The NCSL Blog

26

By Jake Lestock

As of today, the 114th Congress has enacted 72 bills into law. Almost a year into its term, Congress seems poised to enact the fewest number of bills in congressional history.

U.S. Congress - Associated Press in The Washington PostWithout the approval of House committee chairmen or leadership, a large number of bills never see the light of day in committee, much less on the House floor, regardless of how much support the legislation has from membership.

Therefore, many bills that have considerable support have been trapped in the legislative process for some time. So, what can they do?

A discharge petition is a rare tool that any member of the House can file to bypass the roadblocks in a committee or by the speaker.

The original House discharge rule was adopted in 1910 to drive another blow to the majority rule just after minority Democrats and insurgent Republicans ousted Speaker Joe Cannon as Rules Committee chairman. Under the modern version of the rule, adopted in 1931, a member can file a petition on a motion to discharge any bill that has been pending in committee at least 30 days.

The member is then given 30 days to gather an absolute majority vote, or 218 signatures, of the House. If the petition is successful, the bill is automatically moved out of committee and onto the House floor for a vote, even if leaders who control the committee or House floor oppose the measure.

Since the present form of discharge rule was adopted, more than 600 discharge petitions have been filed according to the Congressional Research Service. A successful discharge petition is typically viewed an embarrassment to the majority leadership, or to a committee chairman, as it circumvents the committee process that they control. As a result, members of the majority party are usually hesitant to support something that challenges their own party leadership, while placing their legislation in jeopardy.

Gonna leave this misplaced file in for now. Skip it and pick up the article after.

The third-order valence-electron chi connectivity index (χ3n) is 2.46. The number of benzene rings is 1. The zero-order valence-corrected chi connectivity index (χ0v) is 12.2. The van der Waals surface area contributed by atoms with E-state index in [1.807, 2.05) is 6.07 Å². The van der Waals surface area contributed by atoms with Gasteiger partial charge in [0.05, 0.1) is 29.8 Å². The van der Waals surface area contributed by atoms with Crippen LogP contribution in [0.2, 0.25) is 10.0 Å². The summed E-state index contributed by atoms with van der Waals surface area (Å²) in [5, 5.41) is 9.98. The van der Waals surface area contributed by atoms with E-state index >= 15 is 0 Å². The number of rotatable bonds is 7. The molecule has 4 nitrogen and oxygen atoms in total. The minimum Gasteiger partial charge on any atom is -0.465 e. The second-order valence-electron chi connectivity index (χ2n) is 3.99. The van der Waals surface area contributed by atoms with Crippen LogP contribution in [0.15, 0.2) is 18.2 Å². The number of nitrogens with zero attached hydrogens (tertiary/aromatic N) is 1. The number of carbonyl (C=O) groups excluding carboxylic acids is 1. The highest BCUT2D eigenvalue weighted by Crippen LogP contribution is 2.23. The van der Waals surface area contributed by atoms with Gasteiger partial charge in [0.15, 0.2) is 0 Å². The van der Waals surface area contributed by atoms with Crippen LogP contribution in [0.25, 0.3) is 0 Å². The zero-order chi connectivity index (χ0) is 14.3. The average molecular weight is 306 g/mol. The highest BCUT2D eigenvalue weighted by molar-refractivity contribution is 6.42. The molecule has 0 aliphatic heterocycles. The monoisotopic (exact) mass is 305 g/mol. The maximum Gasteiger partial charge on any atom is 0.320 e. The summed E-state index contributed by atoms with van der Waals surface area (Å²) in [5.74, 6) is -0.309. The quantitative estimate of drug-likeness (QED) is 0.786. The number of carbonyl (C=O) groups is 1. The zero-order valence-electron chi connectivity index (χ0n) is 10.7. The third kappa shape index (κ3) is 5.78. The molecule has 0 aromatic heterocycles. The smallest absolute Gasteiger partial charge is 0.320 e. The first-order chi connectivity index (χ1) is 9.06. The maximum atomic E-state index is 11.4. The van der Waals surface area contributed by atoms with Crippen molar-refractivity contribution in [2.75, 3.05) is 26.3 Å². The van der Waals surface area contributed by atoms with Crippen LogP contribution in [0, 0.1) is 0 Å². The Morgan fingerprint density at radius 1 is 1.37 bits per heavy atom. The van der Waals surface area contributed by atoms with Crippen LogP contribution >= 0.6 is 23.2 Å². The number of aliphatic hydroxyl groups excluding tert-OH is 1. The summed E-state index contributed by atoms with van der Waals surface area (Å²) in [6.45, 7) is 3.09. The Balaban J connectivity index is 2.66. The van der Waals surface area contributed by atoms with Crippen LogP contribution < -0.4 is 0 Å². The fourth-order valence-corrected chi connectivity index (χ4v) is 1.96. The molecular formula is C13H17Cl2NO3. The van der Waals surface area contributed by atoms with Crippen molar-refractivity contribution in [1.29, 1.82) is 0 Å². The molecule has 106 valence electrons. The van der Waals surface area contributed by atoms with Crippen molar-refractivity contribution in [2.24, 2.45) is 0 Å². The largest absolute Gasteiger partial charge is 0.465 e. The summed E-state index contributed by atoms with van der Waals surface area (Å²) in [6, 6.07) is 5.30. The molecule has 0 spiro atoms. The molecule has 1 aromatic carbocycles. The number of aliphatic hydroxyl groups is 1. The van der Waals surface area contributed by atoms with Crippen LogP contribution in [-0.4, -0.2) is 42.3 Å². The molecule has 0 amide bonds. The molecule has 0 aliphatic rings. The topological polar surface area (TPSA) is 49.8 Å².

That being the case, successful discharge petitions are incredibly rare. Only seven petitions have received the required 218 signatures in the past 30 years and even if a discharge petition is successful and reaches the floor, it is even more uncommon for this bill to actually become a law. The last recent successful discharge petition was the Shays-Meehan/McCain-Feingold Bipartisan Campaign Reform Act in 2002.

Versions of the discharge petition also exist in state legislatures. These state versions similarly force bills out of committee and onto the floor for a vote, but their rules differ on how the petition is accomplished. For example, Wisconsin requires a simple majority, whereas Kansas requires 56 percent approval in order to have a bill proceed to the floor.

Why does this all matter?

The past few weeks in the U.S. House of Representatives have been interesting to say the least. Before the current leadership struggles are decided later this week, it will first have to a vote on reauthorizing the U.S. Export Import Bank as a result of a successful discharge petition. The bank, which has previously been reauthorized with little debate, has been bottled up in the Financial Services Committee since July because of the opposition of the committee’s chairman and sizable number of House Republicans.

Existing rules regarding discharge petitions require that the measure be considered only on the second or fourth Monday of the month. Meaning today, Oct. 26, we will see a vote on the House floor directly as a result of this rare procedural tool.

Many questions will be raised on what will happen in the House for the remainder of the 114th Congress. Will new House leadership implement different rules to allow for the consideration of more legislation, or will discharge petitions become a more commonly used tool to get floor votes? It’s anyone’s guess, but maybe we will know a little more after today’s vote.

Assuming that the legislation passes out of the House, it is off to the Senate, which has been debating rules changes of its own. Could the filibuster as we know it soon be a thing of the past? Stay tuned.

Jake Lestock is a policy associate in NCSL's Washington, D.C. office.

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About the NCSL Blog

This blog offers updates on the National Conference of State Legislatures' research and training, the latest on federalism and the state legislative institution, and posts about state legislators and legislative staff. The blog is edited by NCSL staff and written primarily by NCSL's experts on public policy and the state legislative institution.